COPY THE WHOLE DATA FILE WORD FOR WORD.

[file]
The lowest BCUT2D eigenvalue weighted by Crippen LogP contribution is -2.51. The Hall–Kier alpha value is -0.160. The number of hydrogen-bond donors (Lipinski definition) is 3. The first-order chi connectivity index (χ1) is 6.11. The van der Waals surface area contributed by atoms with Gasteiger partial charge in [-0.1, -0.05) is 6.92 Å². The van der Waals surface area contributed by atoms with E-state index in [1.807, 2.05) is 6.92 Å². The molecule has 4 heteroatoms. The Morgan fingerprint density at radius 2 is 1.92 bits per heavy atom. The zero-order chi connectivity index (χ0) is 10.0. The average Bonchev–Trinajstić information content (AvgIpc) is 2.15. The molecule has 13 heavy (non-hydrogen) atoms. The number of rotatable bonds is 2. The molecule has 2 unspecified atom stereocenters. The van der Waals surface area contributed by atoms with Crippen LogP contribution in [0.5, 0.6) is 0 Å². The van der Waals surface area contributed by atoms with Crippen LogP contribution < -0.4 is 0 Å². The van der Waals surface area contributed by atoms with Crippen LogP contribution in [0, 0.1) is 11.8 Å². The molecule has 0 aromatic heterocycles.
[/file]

The lowest BCUT2D eigenvalue weighted by Crippen LogP contribution is -2.51. The Hall–Kier alpha value is -0.160. The number of hydrogen-bond donors (Lipinski definition) is 3. The first-order chi connectivity index (χ1) is 6.11. The van der Waals surface area contributed by atoms with Gasteiger partial charge in [-0.1, -0.05) is 6.92 Å². The van der Waals surface area contributed by atoms with E-state index in [1.807, 2.05) is 6.92 Å². The molecule has 4 heteroatoms. The Morgan fingerprint density at radius 2 is 1.92 bits per heavy atom. The zero-order chi connectivity index (χ0) is 10.0. The average Bonchev–Trinajstić information content (AvgIpc) is 2.15. The molecule has 13 heavy (non-hydrogen) atoms. The number of rotatable bonds is 2. The molecule has 2 unspecified atom stereocenters. The van der Waals surface area contributed by atoms with Crippen LogP contribution in [0.5, 0.6) is 0 Å². The van der Waals surface area contributed by atoms with Crippen LogP contribution < -0.4 is 0 Å². The van der Waals surface area contributed by atoms with Crippen LogP contribution in [0, 0.1) is 11.8 Å². The molecule has 0 aromatic heterocycles.